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Books on Piano technique and piano playing

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Author Topic: Books on Piano technique and piano playing  (Read 381 times)
« on: October 17, 2012, 12:11:35 pm »

This is very good book by Roy Holmes. It is called Finger Power (Retriving  the finger technique ...).

This review was written by Benjamin Ivry. It is exerpt from his review in International Piano magazine.
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« Reply #1 on: November 02, 2012, 10:22:30 pm »

Gornostaeva is famous teacher from Moscow conservatory. She is  a student of Neuhaus as far as know. There is a clip in Russian of her describing her studies.
She  says there that she teaches in Moscow and Japan, but I don't know where that clip was taken.

She says that he became a teacher because this is the way his weight went. Piano teacher is too narrow a word for him.

Names of Neuhaous and Pasternak are mixed together (Neuhaus's wife became Pasternak's wife), but it is not important.

Here is her playing Chopin Mazurka.

(Mandelshtein wrote very good  poem after listening to Neuhous playing. )
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« Reply #2 on: November 09, 2012, 05:53:30 am »

There is a review of books in International  Piano magazine (No. 16 Nov/Dec 2012.
 There is a new book by Moritz  von Bredow called Rebellious Pianist: Grete Sultan's Life between Berlin and New York.
Grete Sultan was a German Jewish pianist who escaped the Nazis and resettled in new York, where  she embraced modernist composers fromJohnCage and Alan Hovhaness to Stefan Wolpe and Christian Wolff. 


Unfortunately I couldn't find the book on the net.
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« Reply #3 on: January 21, 2013, 08:48:52 pm »

A Natural History of the Piano by  Dr . Mark Isacoff.

Here in  History of piano there is a chapter about him.   It  says that he is playing in Le Poisson Rouge in New York.  He is foundingmemberof the legendary Beaux Arts Trio and remained its leader for nearly fifty-five years.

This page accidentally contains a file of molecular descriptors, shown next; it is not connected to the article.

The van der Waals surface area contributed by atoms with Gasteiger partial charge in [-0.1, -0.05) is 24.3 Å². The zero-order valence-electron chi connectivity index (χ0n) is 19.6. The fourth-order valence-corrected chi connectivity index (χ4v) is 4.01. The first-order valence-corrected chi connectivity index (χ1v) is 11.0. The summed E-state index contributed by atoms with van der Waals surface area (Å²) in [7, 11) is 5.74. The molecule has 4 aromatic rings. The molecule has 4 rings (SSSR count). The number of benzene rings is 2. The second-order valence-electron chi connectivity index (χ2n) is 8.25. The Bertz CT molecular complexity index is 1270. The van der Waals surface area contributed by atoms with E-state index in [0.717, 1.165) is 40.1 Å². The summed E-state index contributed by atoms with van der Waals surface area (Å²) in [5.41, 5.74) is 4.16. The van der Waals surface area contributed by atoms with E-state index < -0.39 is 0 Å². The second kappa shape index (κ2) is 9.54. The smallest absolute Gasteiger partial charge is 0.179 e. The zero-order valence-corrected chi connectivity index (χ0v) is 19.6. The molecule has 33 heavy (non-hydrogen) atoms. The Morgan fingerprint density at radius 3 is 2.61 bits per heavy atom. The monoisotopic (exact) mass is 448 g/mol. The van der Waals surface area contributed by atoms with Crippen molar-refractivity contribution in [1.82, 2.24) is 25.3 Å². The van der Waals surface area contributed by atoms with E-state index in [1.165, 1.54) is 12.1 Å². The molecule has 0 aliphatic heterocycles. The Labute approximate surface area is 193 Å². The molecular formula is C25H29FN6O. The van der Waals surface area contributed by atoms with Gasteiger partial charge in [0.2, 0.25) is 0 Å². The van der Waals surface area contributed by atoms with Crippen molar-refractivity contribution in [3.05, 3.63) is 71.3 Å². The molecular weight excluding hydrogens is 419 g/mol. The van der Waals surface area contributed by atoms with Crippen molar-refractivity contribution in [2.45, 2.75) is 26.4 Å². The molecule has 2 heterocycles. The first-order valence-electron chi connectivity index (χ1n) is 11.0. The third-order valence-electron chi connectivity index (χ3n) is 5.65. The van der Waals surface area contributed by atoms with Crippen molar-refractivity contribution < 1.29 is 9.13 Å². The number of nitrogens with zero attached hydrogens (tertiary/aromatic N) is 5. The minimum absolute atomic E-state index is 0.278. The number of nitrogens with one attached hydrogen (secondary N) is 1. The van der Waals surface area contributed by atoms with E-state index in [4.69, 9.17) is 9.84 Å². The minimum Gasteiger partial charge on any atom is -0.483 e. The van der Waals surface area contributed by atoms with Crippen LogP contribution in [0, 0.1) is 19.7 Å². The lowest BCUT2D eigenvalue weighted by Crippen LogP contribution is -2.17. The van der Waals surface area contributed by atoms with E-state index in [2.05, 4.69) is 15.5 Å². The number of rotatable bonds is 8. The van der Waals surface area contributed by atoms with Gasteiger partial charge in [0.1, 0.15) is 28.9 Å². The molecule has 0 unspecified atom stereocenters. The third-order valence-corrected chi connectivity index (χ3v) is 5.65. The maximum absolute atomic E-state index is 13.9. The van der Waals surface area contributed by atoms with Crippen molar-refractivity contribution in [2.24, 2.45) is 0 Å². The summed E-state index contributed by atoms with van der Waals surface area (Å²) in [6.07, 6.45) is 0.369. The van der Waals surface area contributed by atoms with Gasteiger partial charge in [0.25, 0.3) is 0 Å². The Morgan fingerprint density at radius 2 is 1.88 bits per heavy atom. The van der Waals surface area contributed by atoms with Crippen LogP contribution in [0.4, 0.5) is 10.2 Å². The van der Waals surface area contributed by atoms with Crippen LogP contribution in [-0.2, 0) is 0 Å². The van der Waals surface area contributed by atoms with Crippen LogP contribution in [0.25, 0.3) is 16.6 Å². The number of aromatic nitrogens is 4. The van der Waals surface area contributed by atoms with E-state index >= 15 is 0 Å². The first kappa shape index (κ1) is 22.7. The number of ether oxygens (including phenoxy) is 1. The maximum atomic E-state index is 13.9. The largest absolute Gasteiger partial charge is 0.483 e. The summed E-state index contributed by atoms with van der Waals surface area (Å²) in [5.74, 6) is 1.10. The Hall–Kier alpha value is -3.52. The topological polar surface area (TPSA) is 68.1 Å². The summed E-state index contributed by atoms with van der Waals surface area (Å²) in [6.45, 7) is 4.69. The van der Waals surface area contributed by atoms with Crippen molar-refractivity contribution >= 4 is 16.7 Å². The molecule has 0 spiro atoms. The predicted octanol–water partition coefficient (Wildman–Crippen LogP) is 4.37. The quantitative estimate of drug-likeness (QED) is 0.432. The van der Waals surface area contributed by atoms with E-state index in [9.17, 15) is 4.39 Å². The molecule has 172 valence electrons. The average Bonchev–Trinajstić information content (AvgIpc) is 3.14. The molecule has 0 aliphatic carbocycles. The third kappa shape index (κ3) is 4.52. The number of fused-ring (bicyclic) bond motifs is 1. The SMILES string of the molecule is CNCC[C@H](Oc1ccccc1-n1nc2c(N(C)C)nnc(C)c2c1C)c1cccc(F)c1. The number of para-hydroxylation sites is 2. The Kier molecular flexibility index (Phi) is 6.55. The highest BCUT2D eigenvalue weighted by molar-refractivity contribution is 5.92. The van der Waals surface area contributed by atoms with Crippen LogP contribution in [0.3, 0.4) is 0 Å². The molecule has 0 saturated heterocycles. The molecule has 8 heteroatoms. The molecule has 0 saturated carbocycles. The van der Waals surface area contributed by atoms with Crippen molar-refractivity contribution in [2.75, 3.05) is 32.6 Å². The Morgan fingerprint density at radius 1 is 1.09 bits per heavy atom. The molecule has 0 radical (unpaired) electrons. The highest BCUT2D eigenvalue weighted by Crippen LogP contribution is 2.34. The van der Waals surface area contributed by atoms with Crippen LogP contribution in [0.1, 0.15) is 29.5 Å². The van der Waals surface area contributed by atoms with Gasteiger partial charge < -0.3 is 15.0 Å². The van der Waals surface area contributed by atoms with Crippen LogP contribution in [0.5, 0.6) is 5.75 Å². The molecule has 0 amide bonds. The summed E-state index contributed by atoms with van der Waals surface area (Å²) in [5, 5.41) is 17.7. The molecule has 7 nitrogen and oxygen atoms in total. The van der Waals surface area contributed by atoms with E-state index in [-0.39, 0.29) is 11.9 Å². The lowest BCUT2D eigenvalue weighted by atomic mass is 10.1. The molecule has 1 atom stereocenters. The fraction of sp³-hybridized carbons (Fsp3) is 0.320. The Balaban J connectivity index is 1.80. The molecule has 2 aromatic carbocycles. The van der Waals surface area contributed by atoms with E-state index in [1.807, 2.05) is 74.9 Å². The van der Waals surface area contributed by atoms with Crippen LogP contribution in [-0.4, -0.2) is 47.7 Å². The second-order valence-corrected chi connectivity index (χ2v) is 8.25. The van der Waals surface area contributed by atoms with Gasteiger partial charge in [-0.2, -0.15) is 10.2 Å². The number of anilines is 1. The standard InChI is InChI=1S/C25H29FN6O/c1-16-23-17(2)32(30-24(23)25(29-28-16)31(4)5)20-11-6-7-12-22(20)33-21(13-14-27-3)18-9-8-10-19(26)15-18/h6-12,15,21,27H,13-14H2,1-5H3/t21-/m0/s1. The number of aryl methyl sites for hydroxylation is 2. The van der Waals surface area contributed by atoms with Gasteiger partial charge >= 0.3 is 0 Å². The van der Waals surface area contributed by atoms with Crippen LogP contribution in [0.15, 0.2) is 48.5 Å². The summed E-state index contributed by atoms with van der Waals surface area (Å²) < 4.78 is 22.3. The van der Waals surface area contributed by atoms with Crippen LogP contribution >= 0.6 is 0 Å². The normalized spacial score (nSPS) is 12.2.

In this chapter he is on the way to an informal Village hount to give aprogram of Bernstein, Brahms, Debussy, Gershwin and Reich – a trek that brings to mind Mozart navigating the cobble stonesof Vienna, past rows of refreshment stands, courtyards and taverns, to premiere his D minor Piano Concerto before a small audience at the Poisson Rouge of its day – the Flour Pit.

Le Poisson Rouge represents both the very old and the very new look of classical music, offering relaxed musical celebrations in a space bustling with waiters and buzzing with expectation, where listeners can order a drink , enjoy a snack and put their elbows on the table without fear of a reprimand.

All formality has been stripped away. After a brief introduction , the musicians begin, and as Bernstein’s jaunty rhythms and Broadway charm envelop the room, their sounds merge with the clink of ice cubes and the rustle of  tableware. Listeners are nodding or tapping their feet.  The stage is aglow and Stolzman is playing his clarinet.

In a solo turn , Pressler plays two selections from Claude Debussy’s Estamples. Even from the small, well-worn piano his playingis graceful and warm.

But why would two stellar musicians used to the finest halls in the world be playing in al little Greenwich Village cabaret?
Wherever people want to hear us, that’s where we’ll go, said Pressler just before walkingon stage, and Richard Stolzman nodded in agreement.

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